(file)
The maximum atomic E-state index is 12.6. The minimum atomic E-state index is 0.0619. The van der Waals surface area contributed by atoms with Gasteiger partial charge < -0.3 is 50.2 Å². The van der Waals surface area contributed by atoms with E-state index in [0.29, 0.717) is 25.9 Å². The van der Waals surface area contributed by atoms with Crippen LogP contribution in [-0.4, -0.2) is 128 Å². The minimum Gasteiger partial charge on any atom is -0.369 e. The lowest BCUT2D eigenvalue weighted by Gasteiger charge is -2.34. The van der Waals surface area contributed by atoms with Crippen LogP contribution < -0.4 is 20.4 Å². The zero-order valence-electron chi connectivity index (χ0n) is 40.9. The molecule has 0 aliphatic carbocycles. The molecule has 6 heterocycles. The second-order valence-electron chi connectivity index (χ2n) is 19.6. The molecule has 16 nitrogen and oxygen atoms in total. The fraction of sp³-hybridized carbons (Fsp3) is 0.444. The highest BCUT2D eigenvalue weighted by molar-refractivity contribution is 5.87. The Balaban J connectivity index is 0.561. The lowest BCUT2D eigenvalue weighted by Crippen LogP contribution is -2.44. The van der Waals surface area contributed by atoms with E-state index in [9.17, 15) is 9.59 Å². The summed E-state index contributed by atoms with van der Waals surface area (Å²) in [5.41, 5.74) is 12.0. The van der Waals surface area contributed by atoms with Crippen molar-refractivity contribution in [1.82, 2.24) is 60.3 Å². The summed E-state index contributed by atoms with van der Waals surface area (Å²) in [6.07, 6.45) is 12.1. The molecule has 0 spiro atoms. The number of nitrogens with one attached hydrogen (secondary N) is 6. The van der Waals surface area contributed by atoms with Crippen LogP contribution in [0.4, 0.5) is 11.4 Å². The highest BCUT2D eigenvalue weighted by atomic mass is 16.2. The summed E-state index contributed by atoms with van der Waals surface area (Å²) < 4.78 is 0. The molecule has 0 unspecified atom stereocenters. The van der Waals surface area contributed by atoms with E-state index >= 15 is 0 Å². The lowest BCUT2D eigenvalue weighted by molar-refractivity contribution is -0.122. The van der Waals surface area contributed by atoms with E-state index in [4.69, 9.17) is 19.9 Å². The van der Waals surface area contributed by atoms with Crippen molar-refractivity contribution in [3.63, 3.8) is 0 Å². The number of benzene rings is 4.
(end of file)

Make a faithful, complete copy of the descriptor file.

The maximum atomic E-state index is 12.6. The minimum atomic E-state index is 0.0619. The van der Waals surface area contributed by atoms with Gasteiger partial charge < -0.3 is 50.2 Å². The van der Waals surface area contributed by atoms with E-state index in [0.29, 0.717) is 25.9 Å². The van der Waals surface area contributed by atoms with Crippen LogP contribution in [-0.4, -0.2) is 128 Å². The minimum Gasteiger partial charge on any atom is -0.369 e. The lowest BCUT2D eigenvalue weighted by Gasteiger charge is -2.34. The van der Waals surface area contributed by atoms with Crippen LogP contribution < -0.4 is 20.4 Å². The zero-order valence-electron chi connectivity index (χ0n) is 40.9. The molecule has 0 aliphatic carbocycles. The molecule has 6 heterocycles. The second-order valence-electron chi connectivity index (χ2n) is 19.6. The molecule has 16 nitrogen and oxygen atoms in total. The fraction of sp³-hybridized carbons (Fsp3) is 0.444. The highest BCUT2D eigenvalue weighted by molar-refractivity contribution is 5.87. The Balaban J connectivity index is 0.561. The lowest BCUT2D eigenvalue weighted by Crippen LogP contribution is -2.44. The van der Waals surface area contributed by atoms with E-state index in [9.17, 15) is 9.59 Å². The summed E-state index contributed by atoms with van der Waals surface area (Å²) in [5.41, 5.74) is 12.0. The van der Waals surface area contributed by atoms with Crippen molar-refractivity contribution in [1.82, 2.24) is 60.3 Å². The summed E-state index contributed by atoms with van der Waals surface area (Å²) in [6.07, 6.45) is 12.1. The molecule has 0 spiro atoms. The number of nitrogens with one attached hydrogen (secondary N) is 6. The van der Waals surface area contributed by atoms with Crippen LogP contribution in [0.4, 0.5) is 11.4 Å². The highest BCUT2D eigenvalue weighted by atomic mass is 16.2. The summed E-state index contributed by atoms with van der Waals surface area (Å²) < 4.78 is 0. The molecule has 0 unspecified atom stereocenters. The van der Waals surface area contributed by atoms with E-state index >= 15 is 0 Å². The lowest BCUT2D eigenvalue weighted by molar-refractivity contribution is -0.122. The van der Waals surface area contributed by atoms with E-state index in [4.69, 9.17) is 19.9 Å². The van der Waals surface area contributed by atoms with Crippen molar-refractivity contribution in [3.63, 3.8) is 0 Å². The number of benzene rings is 4.